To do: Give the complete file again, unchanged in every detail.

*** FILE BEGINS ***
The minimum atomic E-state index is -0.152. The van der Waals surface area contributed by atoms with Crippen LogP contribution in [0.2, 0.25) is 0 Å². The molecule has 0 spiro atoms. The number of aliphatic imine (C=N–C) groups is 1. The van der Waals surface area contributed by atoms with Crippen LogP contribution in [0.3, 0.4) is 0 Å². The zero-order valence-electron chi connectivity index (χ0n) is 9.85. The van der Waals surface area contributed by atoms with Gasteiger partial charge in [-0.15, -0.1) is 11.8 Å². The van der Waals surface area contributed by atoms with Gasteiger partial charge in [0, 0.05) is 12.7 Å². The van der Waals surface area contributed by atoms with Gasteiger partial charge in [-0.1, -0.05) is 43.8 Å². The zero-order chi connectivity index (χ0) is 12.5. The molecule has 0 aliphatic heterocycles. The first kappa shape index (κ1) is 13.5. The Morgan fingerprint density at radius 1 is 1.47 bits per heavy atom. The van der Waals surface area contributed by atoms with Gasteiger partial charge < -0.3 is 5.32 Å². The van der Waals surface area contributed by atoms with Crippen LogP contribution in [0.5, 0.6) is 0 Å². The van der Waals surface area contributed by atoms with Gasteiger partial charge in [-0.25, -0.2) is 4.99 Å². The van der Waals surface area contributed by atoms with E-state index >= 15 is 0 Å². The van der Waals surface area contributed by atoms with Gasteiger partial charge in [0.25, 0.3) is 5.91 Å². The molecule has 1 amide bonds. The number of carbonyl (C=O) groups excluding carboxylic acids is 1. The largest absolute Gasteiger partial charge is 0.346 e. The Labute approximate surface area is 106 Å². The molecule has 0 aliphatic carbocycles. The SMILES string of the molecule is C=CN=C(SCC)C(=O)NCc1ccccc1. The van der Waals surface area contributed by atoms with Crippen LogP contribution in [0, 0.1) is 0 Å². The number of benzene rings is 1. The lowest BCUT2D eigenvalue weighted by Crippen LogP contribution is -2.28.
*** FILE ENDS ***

The minimum atomic E-state index is -0.152. The van der Waals surface area contributed by atoms with Crippen LogP contribution in [0.2, 0.25) is 0 Å². The molecule has 0 spiro atoms. The number of aliphatic imine (C=N–C) groups is 1. The van der Waals surface area contributed by atoms with Crippen LogP contribution in [0.3, 0.4) is 0 Å². The zero-order valence-electron chi connectivity index (χ0n) is 9.85. The van der Waals surface area contributed by atoms with Gasteiger partial charge in [-0.15, -0.1) is 11.8 Å². The van der Waals surface area contributed by atoms with Gasteiger partial charge in [0, 0.05) is 12.7 Å². The van der Waals surface area contributed by atoms with Gasteiger partial charge in [-0.1, -0.05) is 43.8 Å². The zero-order chi connectivity index (χ0) is 12.5. The molecule has 0 aliphatic heterocycles. The first kappa shape index (κ1) is 13.5. The Morgan fingerprint density at radius 1 is 1.47 bits per heavy atom. The van der Waals surface area contributed by atoms with Gasteiger partial charge < -0.3 is 5.32 Å². The van der Waals surface area contributed by atoms with Crippen LogP contribution in [0.5, 0.6) is 0 Å². The van der Waals surface area contributed by atoms with Gasteiger partial charge in [-0.25, -0.2) is 4.99 Å². The van der Waals surface area contributed by atoms with E-state index >= 15 is 0 Å². The van der Waals surface area contributed by atoms with Gasteiger partial charge in [0.25, 0.3) is 5.91 Å². The molecule has 1 amide bonds. The number of carbonyl (C=O) groups excluding carboxylic acids is 1. The largest absolute Gasteiger partial charge is 0.346 e. The Labute approximate surface area is 106 Å². The molecule has 0 aliphatic carbocycles. The SMILES string of the molecule is C=CN=C(SCC)C(=O)NCc1ccccc1. The van der Waals surface area contributed by atoms with Crippen LogP contribution in [0, 0.1) is 0 Å². The number of benzene rings is 1. The lowest BCUT2D eigenvalue weighted by Crippen LogP contribution is -2.28.